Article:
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Responding to Accusations
Dear Crucial Skills,
I read Crucial Conversations and Crucial Accountability and have tried to implement the skills in the books, but I still have a hard time dealing with accusations.
The problem is that the first instinct when someone accuses you is to restore safety or use contrasting to solve the misunderstanding, but the accuser does not seem to be affected by those actions. Instead, they continue to draw incorrect conclusions about you or something you did.
I’m sure a lot of people experience this same issue. What am I missing here and what is the best way to reply to someone who wrongly accuses you?
Struggling with Accusations
Thank you for raising this important issue.
Over the years, we’ve taught a variety of skills in our books and training, but only rarely have we written scripts or shot video examples where the conversation starts with the other person accusing you.
Of course, not all accusations are a. It might feel more a slight chiding or a gentle reminder. In this rather innocuous case, you can assess the feedback and adjust accordingly.
However, I believe the accusation you have in mind is more akin to a tense, sharply delivered statement that not only accuses you of malfeasance, but feels an attack.
As you fall under a verbal assault—say one that questions your reliability, integrity, or talent—it’s ly you’ll become angry in return.
When this happens, your natural response to what feels a mild physical threat is to move from your “know” to your “go” system and react in a defensive and also stupid way.
If you allow your “go” system to take charge, you will indeed, be less controlled and logical than is optimal for the circumstances and become blinded to most rational thought.
In addition, when someone questions your character, it serves as an emotional accelerant.
Between the perceived threat to your safety and the apparent attack on your character, you’re now pumping adrenaline, thinking with the most basic part of your brain, and neck deep in a shouting match or worse.
To best respond to an accusation or attack, start by dealing with your own growing anger. Cut it off before the adrenaline slips into your blood stream.
Take a deep breath and reinterpret the attack, not as a threat to your safety—unless it actually is, in which case you need to exit—but as a misunderstanding that has caused the other person to become frustrated or maybe even angry with you.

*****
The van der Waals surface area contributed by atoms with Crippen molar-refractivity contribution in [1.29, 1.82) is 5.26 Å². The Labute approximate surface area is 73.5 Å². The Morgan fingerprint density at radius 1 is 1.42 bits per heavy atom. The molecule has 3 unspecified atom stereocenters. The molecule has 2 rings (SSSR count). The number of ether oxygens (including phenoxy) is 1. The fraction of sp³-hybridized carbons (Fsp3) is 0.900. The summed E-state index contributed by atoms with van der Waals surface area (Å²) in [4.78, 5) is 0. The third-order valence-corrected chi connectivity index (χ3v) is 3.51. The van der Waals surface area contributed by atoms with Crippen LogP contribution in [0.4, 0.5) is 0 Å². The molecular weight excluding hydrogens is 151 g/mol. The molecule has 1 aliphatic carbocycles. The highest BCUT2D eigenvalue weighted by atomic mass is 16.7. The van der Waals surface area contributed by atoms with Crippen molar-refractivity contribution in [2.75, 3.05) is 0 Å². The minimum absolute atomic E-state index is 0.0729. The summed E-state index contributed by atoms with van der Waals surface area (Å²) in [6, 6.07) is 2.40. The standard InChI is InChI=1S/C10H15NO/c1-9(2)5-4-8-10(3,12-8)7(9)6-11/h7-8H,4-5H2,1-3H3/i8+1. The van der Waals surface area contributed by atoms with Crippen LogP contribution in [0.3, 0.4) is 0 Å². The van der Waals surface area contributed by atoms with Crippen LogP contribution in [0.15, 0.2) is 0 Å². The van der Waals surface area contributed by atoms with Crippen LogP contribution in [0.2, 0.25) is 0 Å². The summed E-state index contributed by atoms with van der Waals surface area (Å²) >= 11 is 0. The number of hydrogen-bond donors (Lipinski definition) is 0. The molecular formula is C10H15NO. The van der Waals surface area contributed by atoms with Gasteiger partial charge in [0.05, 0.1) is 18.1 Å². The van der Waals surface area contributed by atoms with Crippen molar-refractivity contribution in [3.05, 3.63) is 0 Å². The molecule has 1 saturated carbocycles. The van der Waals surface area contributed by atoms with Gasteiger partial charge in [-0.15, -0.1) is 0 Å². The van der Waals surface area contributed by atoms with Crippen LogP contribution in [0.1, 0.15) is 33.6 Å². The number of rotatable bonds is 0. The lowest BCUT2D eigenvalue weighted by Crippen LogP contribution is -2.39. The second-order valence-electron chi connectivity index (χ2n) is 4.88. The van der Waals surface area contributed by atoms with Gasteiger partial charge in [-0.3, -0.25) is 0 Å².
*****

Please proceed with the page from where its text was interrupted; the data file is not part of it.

This switch helps you turn from being angry—you’ve judged them as bad and wrong and deserving of a good tongue lashing—to becoming curious.
When you become genuinely curious, you reignite your center for logic and reason and turn off your anger response. Now you want to know exactly why the other person drew such a harsh conclusion about you. Instead of an emotional defender, you’re now a relatively calm detective trying to get to the source of the other person’s anger.
The mystery you’re trying to solve is the following: “What exactly did I do that led you to that conclusion?” You’ll have to search for the answer because as soon as others become upset they’re very ly to lead with their conclusions or accusations against your character. It’s now your job to get to the behavior behind the accusation.
You may be tempted to start with a contrasting statement, but you’ll have to be careful not to end up with a correcting statement masked as a contrasting one. For example, “You say I can’t be trusted, but I believe you’re wrong!” (Bad) Or, “I didn’t intend to make you angry.
I was just trying to do my job.” (Better, but it still sounds defensive) Instead of starting with a contrasting statement, become a detective. Probe to find out the source of the other person’s anger. For instance, “I’m not sure what I did that led you to conclude I can’t be trusted.
Could you tell me exactly where I went wrong?”
Say this with sincerity laced with concern, but remain focused on the science.
What were your actual behaviors? By searching for the facts and avoiding the conclusions, it allows the other person to share his or her complete view of the circumstances. This serves two important purposes.
The accuser will have time to calm down—the adrenaline doesn’t go away in an instant—and you will learn more about the details of the situation.
In addition, when angry, the other person really wants to make sure he or she has been heard and understood. So, repeat back the details of the description to ensure you have them right.